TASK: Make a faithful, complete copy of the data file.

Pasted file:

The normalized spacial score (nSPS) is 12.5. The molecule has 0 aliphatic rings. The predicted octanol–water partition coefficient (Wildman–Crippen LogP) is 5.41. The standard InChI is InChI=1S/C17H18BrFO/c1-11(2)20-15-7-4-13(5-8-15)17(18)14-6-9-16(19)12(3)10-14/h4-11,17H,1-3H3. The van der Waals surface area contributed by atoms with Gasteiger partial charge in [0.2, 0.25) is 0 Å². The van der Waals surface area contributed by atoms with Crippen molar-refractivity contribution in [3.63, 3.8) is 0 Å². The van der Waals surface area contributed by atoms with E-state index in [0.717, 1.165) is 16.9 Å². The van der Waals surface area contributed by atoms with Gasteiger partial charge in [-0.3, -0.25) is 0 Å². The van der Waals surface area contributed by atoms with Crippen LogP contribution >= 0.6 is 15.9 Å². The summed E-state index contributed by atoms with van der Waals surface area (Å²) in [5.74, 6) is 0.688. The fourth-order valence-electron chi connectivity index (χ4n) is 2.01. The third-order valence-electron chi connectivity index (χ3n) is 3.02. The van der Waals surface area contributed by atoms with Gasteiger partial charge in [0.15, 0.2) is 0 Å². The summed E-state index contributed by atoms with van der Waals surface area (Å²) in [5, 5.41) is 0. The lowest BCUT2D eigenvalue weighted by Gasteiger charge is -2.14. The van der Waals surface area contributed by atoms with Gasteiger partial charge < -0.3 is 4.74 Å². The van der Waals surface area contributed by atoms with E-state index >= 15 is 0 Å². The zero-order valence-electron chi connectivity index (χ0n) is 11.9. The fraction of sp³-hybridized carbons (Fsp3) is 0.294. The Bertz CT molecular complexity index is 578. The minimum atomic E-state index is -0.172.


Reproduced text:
The normalized spacial score (nSPS) is 12.5. The molecule has 0 aliphatic rings. The predicted octanol–water partition coefficient (Wildman–Crippen LogP) is 5.41. The standard InChI is InChI=1S/C17H18BrFO/c1-11(2)20-15-7-4-13(5-8-15)17(18)14-6-9-16(19)12(3)10-14/h4-11,17H,1-3H3. The van der Waals surface area contributed by atoms with Gasteiger partial charge in [0.2, 0.25) is 0 Å². The van der Waals surface area contributed by atoms with Crippen molar-refractivity contribution in [3.63, 3.8) is 0 Å². The van der Waals surface area contributed by atoms with E-state index in [0.717, 1.165) is 16.9 Å². The van der Waals surface area contributed by atoms with Gasteiger partial charge in [-0.3, -0.25) is 0 Å². The van der Waals surface area contributed by atoms with Crippen LogP contribution >= 0.6 is 15.9 Å². The summed E-state index contributed by atoms with van der Waals surface area (Å²) in [5.74, 6) is 0.688. The fourth-order valence-electron chi connectivity index (χ4n) is 2.01. The third-order valence-electron chi connectivity index (χ3n) is 3.02. The van der Waals surface area contributed by atoms with Gasteiger partial charge in [0.15, 0.2) is 0 Å². The summed E-state index contributed by atoms with van der Waals surface area (Å²) in [5, 5.41) is 0. The lowest BCUT2D eigenvalue weighted by Gasteiger charge is -2.14. The van der Waals surface area contributed by atoms with Gasteiger partial charge < -0.3 is 4.74 Å². The van der Waals surface area contributed by atoms with E-state index >= 15 is 0 Å². The zero-order valence-electron chi connectivity index (χ0n) is 11.9. The fraction of sp³-hybridized carbons (Fsp3) is 0.294. The Bertz CT molecular complexity index is 578. The minimum atomic E-state index is -0.172.